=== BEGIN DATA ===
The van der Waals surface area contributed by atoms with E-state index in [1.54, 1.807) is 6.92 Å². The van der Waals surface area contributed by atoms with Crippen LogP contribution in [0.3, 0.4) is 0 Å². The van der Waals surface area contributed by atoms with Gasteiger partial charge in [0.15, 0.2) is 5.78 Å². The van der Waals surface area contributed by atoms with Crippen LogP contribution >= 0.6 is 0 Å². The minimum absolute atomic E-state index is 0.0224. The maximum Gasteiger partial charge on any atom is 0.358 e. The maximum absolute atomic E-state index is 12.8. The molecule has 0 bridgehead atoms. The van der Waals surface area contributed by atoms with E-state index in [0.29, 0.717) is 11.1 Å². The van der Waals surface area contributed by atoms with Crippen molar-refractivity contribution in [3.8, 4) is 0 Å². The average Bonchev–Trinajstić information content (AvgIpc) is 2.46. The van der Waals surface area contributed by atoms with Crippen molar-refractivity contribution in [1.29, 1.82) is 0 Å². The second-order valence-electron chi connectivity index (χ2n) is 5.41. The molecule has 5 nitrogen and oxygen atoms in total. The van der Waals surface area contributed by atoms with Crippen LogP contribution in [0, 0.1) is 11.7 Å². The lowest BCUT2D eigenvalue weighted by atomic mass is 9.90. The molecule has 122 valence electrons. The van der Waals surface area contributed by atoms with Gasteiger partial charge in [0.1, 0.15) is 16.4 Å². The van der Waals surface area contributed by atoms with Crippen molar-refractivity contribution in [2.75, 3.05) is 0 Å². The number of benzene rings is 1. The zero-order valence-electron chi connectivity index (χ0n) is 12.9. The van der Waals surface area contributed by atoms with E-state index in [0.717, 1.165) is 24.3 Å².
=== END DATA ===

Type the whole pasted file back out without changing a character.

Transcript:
The van der Waals surface area contributed by atoms with E-state index in [1.54, 1.807) is 6.92 Å². The van der Waals surface area contributed by atoms with Crippen LogP contribution in [0.3, 0.4) is 0 Å². The van der Waals surface area contributed by atoms with Gasteiger partial charge in [0.15, 0.2) is 5.78 Å². The van der Waals surface area contributed by atoms with Crippen LogP contribution >= 0.6 is 0 Å². The minimum absolute atomic E-state index is 0.0224. The maximum Gasteiger partial charge on any atom is 0.358 e. The maximum absolute atomic E-state index is 12.8. The molecule has 0 bridgehead atoms. The van der Waals surface area contributed by atoms with E-state index in [0.29, 0.717) is 11.1 Å². The van der Waals surface area contributed by atoms with Crippen molar-refractivity contribution in [3.8, 4) is 0 Å². The average Bonchev–Trinajstić information content (AvgIpc) is 2.46. The van der Waals surface area contributed by atoms with Crippen molar-refractivity contribution in [1.29, 1.82) is 0 Å². The second-order valence-electron chi connectivity index (χ2n) is 5.41. The molecule has 5 nitrogen and oxygen atoms in total. The van der Waals surface area contributed by atoms with Crippen LogP contribution in [0, 0.1) is 11.7 Å². The lowest BCUT2D eigenvalue weighted by atomic mass is 9.90. The molecule has 122 valence electrons. The van der Waals surface area contributed by atoms with Gasteiger partial charge in [0.1, 0.15) is 16.4 Å². The van der Waals surface area contributed by atoms with Crippen molar-refractivity contribution in [2.75, 3.05) is 0 Å². The number of benzene rings is 1. The zero-order valence-electron chi connectivity index (χ0n) is 12.9. The van der Waals surface area contributed by atoms with E-state index in [0.717, 1.165) is 24.3 Å².